Although originally cross-trained as a biochemist and epidemiologist, I’m now a passionate community-partnered researcher on a mission to promote health and grow productive capacity in vulnerable and/or under-resourced communities.
I believe in mutually beneficial partnerships, which is why I incorporate the power of citizen science, data science and polarity thinking to advance the success of partnering organizations and my own desired outcomes.
My research team and I have had a multitude of funded clinical research projects focused on patient populations with asthma and cancer-prone conditions, such as Fanconi anemia. Along with these research studies, I’ve developed community-partnered collaborations. For example, the National Institute of General Medical Sciences (NIGMS) Science Education Program Award (SEPA) funded my We Engage 4 Health program. This program illustrates community co-designed accounts and engages learning experiences to teach health science, research and citizen science to middle schoolers to adults.
The program’s structure is comprised of the RAP concept (Recognize, Ask, Promote). It incorporates Health is Happenin’ RAP sessions, Citizen Science RAP sessions, the Eyewitness Community Survey and community-partnered RAP for Community Health Days. It includes the Her Coronavirus Learning Companion, which features stories and events that assist the community with understanding the purpose behind public health limits and regulations related to the COVID-19 virus.
I often use stories to raise people’s understanding of complicated health information. Stories offer interesting and meaningful citizen science activities to help community members take charge of their own health and the healthcare services offered in their community. The We Engage for Health program has used storytelling to enhance discussion and boost awareness of issues related to wellness and chronic disease management. It addresses how genetics impact health outcomes as well as how environmental, nutritional and lifestyle factors affect chronic disease and health outcomes.
My stories focus on ideas and emotional details to ensure participants of the program —children, teenagers and adults — remember medical information much more clearly. This program aims to stimulate participants to alter their lifestyle choices and pursue positive health changes. Stories are essential for connecting with an audience and critical for promoting healthy choices, especially among at-risk populations. Therefore, storytelling is a valuable resource in advancing community-based health.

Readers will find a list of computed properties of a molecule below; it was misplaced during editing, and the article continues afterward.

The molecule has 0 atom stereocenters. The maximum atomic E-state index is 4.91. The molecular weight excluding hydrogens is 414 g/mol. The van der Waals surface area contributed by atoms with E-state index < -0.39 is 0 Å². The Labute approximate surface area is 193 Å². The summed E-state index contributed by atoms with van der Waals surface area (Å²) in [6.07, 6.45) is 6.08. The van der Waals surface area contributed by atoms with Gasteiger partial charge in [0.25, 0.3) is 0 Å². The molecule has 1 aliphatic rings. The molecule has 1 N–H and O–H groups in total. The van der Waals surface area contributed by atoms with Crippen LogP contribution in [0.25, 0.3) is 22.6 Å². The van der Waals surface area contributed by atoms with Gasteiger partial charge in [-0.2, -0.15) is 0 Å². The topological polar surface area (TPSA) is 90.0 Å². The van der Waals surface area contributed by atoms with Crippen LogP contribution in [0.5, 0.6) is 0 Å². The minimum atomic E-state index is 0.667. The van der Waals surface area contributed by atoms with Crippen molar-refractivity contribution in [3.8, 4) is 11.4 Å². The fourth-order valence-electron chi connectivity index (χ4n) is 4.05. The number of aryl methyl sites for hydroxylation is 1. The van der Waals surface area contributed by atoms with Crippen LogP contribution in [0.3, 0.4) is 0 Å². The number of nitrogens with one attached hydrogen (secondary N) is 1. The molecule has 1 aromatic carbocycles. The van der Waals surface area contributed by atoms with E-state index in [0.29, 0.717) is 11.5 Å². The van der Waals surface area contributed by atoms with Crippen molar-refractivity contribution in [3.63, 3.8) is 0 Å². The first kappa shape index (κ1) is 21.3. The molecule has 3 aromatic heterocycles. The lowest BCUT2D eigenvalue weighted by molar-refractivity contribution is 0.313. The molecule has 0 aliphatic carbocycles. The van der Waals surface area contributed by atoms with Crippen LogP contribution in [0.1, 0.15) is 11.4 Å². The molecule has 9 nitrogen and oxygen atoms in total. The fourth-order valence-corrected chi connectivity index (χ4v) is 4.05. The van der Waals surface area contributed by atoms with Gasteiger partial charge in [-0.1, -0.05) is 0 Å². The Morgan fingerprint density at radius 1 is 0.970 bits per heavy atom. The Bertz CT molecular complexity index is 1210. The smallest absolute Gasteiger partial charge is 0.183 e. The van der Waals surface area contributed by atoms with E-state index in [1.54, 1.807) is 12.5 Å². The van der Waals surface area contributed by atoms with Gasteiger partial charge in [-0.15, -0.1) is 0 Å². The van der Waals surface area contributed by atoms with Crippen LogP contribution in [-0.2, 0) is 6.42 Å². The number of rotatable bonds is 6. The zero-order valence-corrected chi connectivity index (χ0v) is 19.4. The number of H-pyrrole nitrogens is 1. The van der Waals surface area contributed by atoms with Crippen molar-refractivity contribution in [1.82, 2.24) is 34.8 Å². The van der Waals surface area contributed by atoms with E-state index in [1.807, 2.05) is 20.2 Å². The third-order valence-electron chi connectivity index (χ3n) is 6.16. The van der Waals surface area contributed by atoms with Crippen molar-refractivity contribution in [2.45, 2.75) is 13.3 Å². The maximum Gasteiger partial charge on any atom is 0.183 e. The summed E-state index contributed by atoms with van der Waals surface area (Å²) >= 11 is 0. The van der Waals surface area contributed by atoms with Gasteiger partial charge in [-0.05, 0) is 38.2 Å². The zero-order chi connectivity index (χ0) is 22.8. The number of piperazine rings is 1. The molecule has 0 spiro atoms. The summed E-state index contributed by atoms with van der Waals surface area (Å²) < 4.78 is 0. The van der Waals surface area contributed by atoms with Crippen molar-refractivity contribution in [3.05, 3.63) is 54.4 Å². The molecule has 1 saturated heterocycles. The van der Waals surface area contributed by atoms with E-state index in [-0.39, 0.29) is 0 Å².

I decided to pursue community-based health research when I saw the need to leverage the strengths of communities. I noticed that some survey-based studies asked inconsistent questions or did not include relevant questions because they were based on the researchers’ personal perspective instead of their target communities. This observation motivated me to improve my education and gain more experience in creating mutually beneficial partnerships with vulnerable populations.
I hope to work with community partners on future grants to establish co-owned data and sample repositories. The availability of these repositories would engage and grow research for existing and new mutually beneficial academic-community partnerships across Cincinnati Children’s.
The awards and recognitions I have received over the years include the:
- Center for Clinical and Translational Science and Training (CCTST) Academic-Community Research Partnership Award (2013)
- Faculty Service Award from the Cincinnati Children’s Hospital Medical Center (2015)
- Humanitarian Award from the HopeFest Health and Education Festival and Consider the Poor organization (2015-2017)
- Polarity Partnership’s Polarity Thinking Mastery V Training Program, Cincinnati, OH (2017)
- TEDx UCincinnati “Outliers” speaker for the segment titled “Polarity Thinking” (2018)
- Selected Participant, Common Good Fellowship (led by Peter Block, John McKnight, Walter Brueggemann), Cincinnati, OH (2019-present)
I first joined the Cincinnati Children's team in 2006 and have more than 15 years’ experience. I’ve also been named the Associate Dean of Research at the University of Cincinnati's College of Allied Health Sciences.
Personalized medicine; genetic and environmental biomarkers of asthma and allergic disease; human papillomavirus infection and cancer; Fanconi anemia.
Associate Professor, UC Department of Pediatrics
Asthma, Biostatistics and Epidemiology